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AB0776 Examination of changes in the prognosis and prognostic factors of microscopic polyangitis in japan
  1. T. Shoda,
  2. T. Takeuchi,
  3. T. Kotani,
  4. K. Nagai,
  5. D. Wakura,
  6. K. Isoda,
  7. S. Yoshida,
  8. K. Hata,
  9. S. Makino,
  10. T. Hanafusa
  1. 1St Department of Internal Medicine, Osaka Medical College, Osaka, Japan


Objectives We investigated changes in the prognosis and prognostic factors with respect to remission induction therapy in patients with microscopic polyangitis (MPA).

Methods Among patients with antineutrophil cytoplasmic antibody (ANCA)-associated vasculitis (AAV) in whom remission was induced in our hospital between 1995 and 2010, the subjects were 60 who were regarded as having MPA according to the classification algorithm established by Watte et al. (2007) (1). We compared the prognosis during the remission induction period between two groups: patients in whom remission was induced between 1995 and 2004, and those in whom remission was induced between 2005 and 2010. In addition, we analyzed prognostic factors in the early phase of treatment.

Results The subjects consisted of 23 males and 37 females. The median age (IQR) was 71 years (range: 59 to 75 years). According to EUVAS’ severity classification of AAV(2), the lesion type was evaluated as localized in 4 patients, early systemic in 7, systemic in 26, and severe/refractory in 23 (2 with cerebral hemorrhage, 2 with hemorrhage of the digestive tract, 1 with pancreatitis, 10 with diffuse pulmonary hemorrhage, and 2 who were positive for anti-basement-membrane antibody). Using the Kaplan-Meier life table method, the 180-day survival rate was estimated to be 79%. However, after 2004, it improved to 90%. When analyzing prognostic factors using Cox’s proportional hazard model, there were significant differences in the BVAS score and rate of decrease in the ANCA level between survival and primary disease-related death groups.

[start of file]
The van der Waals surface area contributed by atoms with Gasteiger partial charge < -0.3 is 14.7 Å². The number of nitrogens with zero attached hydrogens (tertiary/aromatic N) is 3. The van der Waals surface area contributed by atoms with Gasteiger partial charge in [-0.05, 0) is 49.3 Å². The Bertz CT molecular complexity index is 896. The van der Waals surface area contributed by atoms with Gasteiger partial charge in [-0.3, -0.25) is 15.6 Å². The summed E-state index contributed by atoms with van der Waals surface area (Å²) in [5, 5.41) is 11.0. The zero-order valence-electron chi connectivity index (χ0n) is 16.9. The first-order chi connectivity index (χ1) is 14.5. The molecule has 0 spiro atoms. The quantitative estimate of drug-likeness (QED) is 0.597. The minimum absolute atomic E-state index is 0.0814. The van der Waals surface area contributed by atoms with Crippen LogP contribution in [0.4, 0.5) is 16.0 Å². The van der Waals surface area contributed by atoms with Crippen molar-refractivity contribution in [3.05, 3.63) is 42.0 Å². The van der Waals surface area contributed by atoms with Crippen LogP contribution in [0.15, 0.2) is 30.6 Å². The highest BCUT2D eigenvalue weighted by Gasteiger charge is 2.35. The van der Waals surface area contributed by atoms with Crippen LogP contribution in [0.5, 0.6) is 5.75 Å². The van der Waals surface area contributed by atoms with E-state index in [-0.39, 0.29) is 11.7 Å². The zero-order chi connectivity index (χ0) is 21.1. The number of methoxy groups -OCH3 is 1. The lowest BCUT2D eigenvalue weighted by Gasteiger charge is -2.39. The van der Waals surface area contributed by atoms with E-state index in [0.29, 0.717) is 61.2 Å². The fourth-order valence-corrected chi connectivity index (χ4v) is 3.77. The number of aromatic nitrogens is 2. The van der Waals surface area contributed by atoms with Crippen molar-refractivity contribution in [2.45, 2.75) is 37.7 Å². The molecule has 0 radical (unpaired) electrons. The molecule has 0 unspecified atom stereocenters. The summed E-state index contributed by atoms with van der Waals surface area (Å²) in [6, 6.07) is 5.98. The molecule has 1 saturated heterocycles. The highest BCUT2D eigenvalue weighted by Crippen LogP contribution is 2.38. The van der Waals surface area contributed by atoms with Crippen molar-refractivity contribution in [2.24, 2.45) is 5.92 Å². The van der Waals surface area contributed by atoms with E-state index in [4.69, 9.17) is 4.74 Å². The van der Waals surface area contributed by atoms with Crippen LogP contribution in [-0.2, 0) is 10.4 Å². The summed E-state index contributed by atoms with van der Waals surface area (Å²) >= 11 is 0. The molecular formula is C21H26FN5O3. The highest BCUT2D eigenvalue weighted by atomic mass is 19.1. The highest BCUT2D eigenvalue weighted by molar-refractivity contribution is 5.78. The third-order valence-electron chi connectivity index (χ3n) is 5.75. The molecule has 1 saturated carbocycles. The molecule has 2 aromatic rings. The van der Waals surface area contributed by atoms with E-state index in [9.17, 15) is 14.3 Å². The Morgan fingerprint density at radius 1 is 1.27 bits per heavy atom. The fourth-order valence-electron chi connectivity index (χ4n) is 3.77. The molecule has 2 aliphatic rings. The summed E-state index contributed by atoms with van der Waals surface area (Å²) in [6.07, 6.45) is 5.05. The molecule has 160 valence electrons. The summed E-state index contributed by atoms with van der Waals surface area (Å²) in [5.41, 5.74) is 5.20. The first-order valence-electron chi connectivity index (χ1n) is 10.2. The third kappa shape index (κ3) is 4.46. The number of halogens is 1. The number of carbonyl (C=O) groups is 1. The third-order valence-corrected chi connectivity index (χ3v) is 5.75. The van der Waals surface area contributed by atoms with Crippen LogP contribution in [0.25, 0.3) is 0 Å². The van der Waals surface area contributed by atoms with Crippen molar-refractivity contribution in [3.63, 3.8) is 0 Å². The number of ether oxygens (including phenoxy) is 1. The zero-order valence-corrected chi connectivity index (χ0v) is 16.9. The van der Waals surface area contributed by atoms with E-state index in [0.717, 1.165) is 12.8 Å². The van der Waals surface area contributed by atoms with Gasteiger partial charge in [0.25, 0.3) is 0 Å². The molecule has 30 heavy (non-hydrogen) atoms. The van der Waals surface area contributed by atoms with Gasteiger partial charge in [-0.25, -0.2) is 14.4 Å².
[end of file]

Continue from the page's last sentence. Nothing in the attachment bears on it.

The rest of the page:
Conclusions With respect to remission induction therapy for MPA, the prognosis after was more favorable than before 2004. When examining prognostic factors, the results suggest that BVAS-based assessment and control of the rate of decrease in the ANCA level are useful.

  1. Watts R, Lane S, Hanslik T, et al: Development and validation of a consensus methodology for the classification of the ANCA-associated vasculitides and polyarteritis nodosa for epidemiological studies. Ann Rheum Dis 2007; 66:222-227.

  2. Mukhtyar C, Guillevin L, Cid MC, et al: EULAR recommendations for the management of primary small and medium vessel vasculitis. Ann Rheum Dis 2009; 68: 310-317.

Disclosure of Interest None Declared

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